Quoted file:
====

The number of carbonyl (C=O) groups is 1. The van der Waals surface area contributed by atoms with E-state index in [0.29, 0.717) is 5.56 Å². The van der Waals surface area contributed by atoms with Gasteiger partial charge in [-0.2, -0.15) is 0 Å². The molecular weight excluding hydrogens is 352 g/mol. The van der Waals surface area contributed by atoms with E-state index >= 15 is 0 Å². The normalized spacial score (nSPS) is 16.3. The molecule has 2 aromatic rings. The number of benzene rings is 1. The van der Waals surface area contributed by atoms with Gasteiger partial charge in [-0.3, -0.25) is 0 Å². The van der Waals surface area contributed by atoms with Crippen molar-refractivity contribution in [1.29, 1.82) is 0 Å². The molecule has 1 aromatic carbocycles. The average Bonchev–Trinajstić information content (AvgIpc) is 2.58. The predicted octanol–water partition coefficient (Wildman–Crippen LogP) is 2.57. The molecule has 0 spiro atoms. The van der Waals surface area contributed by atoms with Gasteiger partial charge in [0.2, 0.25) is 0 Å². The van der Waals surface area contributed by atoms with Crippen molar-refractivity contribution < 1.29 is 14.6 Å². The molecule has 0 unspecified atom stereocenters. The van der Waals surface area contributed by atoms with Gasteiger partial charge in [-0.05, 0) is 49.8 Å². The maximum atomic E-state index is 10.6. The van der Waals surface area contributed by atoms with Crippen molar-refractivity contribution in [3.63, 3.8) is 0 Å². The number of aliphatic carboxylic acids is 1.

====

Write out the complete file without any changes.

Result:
The number of carbonyl (C=O) groups is 1. The van der Waals surface area contributed by atoms with E-state index in [0.29, 0.717) is 5.56 Å². The van der Waals surface area contributed by atoms with Gasteiger partial charge in [-0.2, -0.15) is 0 Å². The molecular weight excluding hydrogens is 352 g/mol. The van der Waals surface area contributed by atoms with E-state index >= 15 is 0 Å². The normalized spacial score (nSPS) is 16.3. The molecule has 2 aromatic rings. The number of benzene rings is 1. The van der Waals surface area contributed by atoms with Gasteiger partial charge in [-0.3, -0.25) is 0 Å². The van der Waals surface area contributed by atoms with Crippen molar-refractivity contribution in [1.29, 1.82) is 0 Å². The molecule has 1 aromatic carbocycles. The average Bonchev–Trinajstić information content (AvgIpc) is 2.58. The predicted octanol–water partition coefficient (Wildman–Crippen LogP) is 2.57. The molecule has 0 spiro atoms. The van der Waals surface area contributed by atoms with Gasteiger partial charge in [0.2, 0.25) is 0 Å². The van der Waals surface area contributed by atoms with Crippen molar-refractivity contribution < 1.29 is 14.6 Å². The molecule has 0 unspecified atom stereocenters. The van der Waals surface area contributed by atoms with Gasteiger partial charge in [-0.05, 0) is 49.8 Å². The maximum atomic E-state index is 10.6. The van der Waals surface area contributed by atoms with Crippen molar-refractivity contribution in [3.63, 3.8) is 0 Å². The number of aliphatic carboxylic acids is 1.